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Special Communication
May 5, 1999

Large-Core Needle Biopsy of Nonpalpable Breast Lesions

Author Affiliations

Author Affiliations: Departments of Radiology (Drs Meyer, Smith, DiPiro, Denison, Harvey, Selland, and Durfee), Surgery (Drs Kaelin and Christian), and Pathology (Dr Lester), Brigham and Women's Hospital, Boston, Mass.

JAMA. 1999;281(17):1638-1641. doi:10.1001/jama.281.17.1638
Context

Context An increasing number of nonpalpable abnormalities requiring breast biopsy are being identified due to the widespread use of screening mammography. Large-core needle biopsy (LCNB) has become an alternative to surgical excision.

Objective To determine whether LCNB is a safe and accurate technique to evaluate nonpalpable abnormalities found on breast imaging studies.

Design and Setting Case series at an institutional referral center from August 1, 1991, to December 31, 1997.

Patients A total of 1643 women with 1 or more suspicious breast abnormalities received LCNBs (n=1836 lesions).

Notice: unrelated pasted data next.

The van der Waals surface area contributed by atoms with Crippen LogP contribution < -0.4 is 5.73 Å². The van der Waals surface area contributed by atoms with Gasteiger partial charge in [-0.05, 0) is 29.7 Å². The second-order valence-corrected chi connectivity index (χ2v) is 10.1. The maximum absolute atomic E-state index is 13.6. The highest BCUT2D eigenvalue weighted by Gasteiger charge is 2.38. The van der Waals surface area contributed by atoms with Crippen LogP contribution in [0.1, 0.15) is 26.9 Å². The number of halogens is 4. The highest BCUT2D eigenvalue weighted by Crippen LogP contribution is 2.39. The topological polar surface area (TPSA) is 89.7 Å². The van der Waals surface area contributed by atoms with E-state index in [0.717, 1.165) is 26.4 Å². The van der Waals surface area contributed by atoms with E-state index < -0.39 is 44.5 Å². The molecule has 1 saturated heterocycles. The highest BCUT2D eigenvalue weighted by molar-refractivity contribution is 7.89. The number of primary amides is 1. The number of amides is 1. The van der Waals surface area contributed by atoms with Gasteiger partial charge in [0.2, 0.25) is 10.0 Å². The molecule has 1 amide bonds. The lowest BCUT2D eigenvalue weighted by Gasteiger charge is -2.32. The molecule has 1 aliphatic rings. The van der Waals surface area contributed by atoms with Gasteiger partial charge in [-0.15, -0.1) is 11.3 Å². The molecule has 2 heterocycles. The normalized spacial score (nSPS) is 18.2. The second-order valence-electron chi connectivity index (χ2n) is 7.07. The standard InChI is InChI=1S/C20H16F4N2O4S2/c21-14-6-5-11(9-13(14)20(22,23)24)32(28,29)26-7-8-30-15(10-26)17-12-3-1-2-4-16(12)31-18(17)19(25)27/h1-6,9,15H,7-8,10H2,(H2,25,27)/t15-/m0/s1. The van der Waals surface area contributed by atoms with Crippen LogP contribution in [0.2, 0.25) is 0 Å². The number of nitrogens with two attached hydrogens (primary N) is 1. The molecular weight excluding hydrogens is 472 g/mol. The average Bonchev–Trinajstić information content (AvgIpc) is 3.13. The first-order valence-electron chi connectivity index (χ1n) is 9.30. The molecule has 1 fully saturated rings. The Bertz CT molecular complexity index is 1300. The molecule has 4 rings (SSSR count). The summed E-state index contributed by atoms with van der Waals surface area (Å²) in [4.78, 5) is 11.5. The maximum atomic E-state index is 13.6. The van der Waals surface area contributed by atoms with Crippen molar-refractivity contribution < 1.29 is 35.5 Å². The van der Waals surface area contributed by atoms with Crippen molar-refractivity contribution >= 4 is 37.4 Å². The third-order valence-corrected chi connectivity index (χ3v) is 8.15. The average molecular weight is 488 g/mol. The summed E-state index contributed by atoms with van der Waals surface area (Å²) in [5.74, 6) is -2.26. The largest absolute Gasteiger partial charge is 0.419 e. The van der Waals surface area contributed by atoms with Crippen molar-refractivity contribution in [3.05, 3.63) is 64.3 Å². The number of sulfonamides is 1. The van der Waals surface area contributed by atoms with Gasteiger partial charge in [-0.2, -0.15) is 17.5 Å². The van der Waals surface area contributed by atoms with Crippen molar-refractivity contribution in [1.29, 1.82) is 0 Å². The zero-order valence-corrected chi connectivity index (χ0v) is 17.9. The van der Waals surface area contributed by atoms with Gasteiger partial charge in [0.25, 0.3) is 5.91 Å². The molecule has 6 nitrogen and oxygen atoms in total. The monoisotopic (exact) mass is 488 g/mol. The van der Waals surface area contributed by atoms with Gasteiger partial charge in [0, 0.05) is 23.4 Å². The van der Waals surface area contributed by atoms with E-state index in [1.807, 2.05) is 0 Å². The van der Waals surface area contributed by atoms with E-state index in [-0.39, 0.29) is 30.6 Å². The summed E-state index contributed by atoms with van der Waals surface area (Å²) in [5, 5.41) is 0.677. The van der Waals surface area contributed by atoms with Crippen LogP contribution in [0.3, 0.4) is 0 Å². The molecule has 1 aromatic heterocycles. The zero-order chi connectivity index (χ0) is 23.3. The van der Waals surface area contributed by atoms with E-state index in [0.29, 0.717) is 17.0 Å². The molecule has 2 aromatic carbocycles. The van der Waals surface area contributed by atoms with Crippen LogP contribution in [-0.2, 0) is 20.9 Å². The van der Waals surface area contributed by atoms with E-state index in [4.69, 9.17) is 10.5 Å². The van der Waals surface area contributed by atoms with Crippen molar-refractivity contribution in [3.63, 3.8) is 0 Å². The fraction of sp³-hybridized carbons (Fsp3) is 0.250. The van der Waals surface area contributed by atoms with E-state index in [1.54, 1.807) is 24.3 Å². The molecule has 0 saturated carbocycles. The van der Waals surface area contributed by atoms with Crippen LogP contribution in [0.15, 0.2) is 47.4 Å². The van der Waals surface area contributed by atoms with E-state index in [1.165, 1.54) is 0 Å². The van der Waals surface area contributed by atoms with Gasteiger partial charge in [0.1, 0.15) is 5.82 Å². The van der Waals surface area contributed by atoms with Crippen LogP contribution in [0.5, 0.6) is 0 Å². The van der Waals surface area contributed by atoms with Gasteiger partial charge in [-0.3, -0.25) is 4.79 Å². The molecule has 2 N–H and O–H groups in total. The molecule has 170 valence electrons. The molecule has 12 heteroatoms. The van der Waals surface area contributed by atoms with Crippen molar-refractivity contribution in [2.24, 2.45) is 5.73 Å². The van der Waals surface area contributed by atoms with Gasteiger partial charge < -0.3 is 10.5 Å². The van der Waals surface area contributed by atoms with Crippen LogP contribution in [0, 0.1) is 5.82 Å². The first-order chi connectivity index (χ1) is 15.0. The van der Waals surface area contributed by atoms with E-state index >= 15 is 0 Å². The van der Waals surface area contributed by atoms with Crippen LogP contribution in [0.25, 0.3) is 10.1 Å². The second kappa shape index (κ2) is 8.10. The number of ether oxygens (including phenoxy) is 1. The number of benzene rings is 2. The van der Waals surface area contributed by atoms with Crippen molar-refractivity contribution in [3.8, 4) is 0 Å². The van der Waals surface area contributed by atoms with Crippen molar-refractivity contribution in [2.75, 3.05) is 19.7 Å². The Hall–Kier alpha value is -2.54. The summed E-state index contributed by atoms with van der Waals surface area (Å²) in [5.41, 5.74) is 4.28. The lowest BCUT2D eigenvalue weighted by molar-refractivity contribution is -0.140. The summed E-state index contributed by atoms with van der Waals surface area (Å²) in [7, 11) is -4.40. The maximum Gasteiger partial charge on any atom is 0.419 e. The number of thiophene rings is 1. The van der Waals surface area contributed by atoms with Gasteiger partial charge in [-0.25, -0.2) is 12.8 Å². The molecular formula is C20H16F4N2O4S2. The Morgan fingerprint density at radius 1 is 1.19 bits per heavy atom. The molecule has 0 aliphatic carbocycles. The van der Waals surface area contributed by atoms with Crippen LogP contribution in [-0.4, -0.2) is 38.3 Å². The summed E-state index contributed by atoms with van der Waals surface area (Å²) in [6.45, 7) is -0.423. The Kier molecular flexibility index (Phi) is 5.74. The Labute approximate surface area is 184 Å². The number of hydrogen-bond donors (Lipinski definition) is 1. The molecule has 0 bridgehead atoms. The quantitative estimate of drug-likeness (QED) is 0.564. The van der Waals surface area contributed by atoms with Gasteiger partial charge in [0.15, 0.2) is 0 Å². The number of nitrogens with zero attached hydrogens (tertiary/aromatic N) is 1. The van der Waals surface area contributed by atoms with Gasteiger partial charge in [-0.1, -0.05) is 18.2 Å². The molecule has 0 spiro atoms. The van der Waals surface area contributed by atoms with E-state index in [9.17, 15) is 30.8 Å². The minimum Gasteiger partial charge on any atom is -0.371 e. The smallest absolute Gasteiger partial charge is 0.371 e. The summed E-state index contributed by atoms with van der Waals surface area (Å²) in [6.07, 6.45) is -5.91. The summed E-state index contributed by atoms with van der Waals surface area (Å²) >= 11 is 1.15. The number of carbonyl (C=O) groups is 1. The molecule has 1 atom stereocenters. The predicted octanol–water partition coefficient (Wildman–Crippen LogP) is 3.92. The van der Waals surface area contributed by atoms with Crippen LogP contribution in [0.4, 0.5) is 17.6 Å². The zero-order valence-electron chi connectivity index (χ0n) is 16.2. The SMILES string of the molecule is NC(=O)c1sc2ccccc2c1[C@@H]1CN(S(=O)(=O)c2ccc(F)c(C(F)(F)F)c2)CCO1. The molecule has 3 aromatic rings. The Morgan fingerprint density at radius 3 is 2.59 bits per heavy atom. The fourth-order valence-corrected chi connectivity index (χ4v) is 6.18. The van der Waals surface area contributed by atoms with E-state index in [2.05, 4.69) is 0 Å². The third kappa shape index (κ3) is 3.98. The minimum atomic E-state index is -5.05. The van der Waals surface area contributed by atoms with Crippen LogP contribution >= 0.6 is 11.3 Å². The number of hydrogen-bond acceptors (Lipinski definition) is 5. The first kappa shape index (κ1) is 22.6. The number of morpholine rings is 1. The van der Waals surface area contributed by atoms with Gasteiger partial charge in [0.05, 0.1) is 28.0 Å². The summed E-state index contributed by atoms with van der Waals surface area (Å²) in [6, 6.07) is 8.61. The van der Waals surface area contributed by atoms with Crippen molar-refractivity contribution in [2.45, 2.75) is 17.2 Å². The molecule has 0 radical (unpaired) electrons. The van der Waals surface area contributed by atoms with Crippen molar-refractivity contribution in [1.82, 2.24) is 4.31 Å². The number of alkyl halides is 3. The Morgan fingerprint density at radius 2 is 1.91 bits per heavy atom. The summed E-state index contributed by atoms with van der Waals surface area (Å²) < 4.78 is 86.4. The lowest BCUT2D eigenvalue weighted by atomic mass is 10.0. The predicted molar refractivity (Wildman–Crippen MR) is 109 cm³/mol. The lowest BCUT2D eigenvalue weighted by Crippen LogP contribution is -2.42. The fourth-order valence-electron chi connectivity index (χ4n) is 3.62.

Intervention The LCNB of the breast uses a 14- or 11-gauge needle with stereotactic localization or ultrasound guidance.

Main Outcome Measure Utility and potential limitations of LCNB compared with the criterion standard, surgical excision after wire localization.

Results Of the 1836 breast lesions sampled, 444 (24%) were found to be malignant. A total of 412 (22%) were found to be malignant on the initial LCNB and 202 repeat biopsies yielded 32 additional malignancies. Complications were infrequent: 1 patient experienced a superficial infection and 1 developed a pneumothorax after LCNB.

Conclusion Image-guided LCNB is a reliable diagnostic alternative to surgical excision of suspicious nonpalpable breast abnormalities.

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